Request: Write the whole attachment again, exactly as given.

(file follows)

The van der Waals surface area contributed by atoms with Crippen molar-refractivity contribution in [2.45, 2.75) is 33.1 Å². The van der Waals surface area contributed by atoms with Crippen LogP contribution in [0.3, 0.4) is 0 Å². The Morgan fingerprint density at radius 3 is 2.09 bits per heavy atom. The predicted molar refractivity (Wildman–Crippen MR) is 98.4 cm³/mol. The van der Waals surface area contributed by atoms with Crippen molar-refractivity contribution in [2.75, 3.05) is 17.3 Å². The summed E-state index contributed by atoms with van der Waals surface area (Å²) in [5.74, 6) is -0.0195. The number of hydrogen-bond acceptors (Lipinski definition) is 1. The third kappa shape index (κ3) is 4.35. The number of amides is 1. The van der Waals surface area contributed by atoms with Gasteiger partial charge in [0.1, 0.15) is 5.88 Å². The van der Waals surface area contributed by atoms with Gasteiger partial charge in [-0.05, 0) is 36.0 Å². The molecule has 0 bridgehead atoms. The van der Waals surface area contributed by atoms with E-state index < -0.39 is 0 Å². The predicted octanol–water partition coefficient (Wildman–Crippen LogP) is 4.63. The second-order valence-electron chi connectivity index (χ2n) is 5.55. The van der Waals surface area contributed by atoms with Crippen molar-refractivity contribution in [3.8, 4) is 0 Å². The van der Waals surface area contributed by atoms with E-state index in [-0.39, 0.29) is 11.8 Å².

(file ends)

The van der Waals surface area contributed by atoms with Crippen molar-refractivity contribution in [2.45, 2.75) is 33.1 Å². The van der Waals surface area contributed by atoms with Crippen LogP contribution in [0.3, 0.4) is 0 Å². The Morgan fingerprint density at radius 3 is 2.09 bits per heavy atom. The predicted molar refractivity (Wildman–Crippen MR) is 98.4 cm³/mol. The van der Waals surface area contributed by atoms with Crippen molar-refractivity contribution in [2.75, 3.05) is 17.3 Å². The summed E-state index contributed by atoms with van der Waals surface area (Å²) in [5.74, 6) is -0.0195. The number of hydrogen-bond acceptors (Lipinski definition) is 1. The third kappa shape index (κ3) is 4.35. The number of amides is 1. The van der Waals surface area contributed by atoms with Gasteiger partial charge in [0.1, 0.15) is 5.88 Å². The van der Waals surface area contributed by atoms with Gasteiger partial charge in [-0.05, 0) is 36.0 Å². The molecule has 0 bridgehead atoms. The van der Waals surface area contributed by atoms with E-state index < -0.39 is 0 Å². The predicted octanol–water partition coefficient (Wildman–Crippen LogP) is 4.63. The second-order valence-electron chi connectivity index (χ2n) is 5.55. The van der Waals surface area contributed by atoms with Crippen molar-refractivity contribution in [3.8, 4) is 0 Å². The van der Waals surface area contributed by atoms with E-state index in [-0.39, 0.29) is 11.8 Å².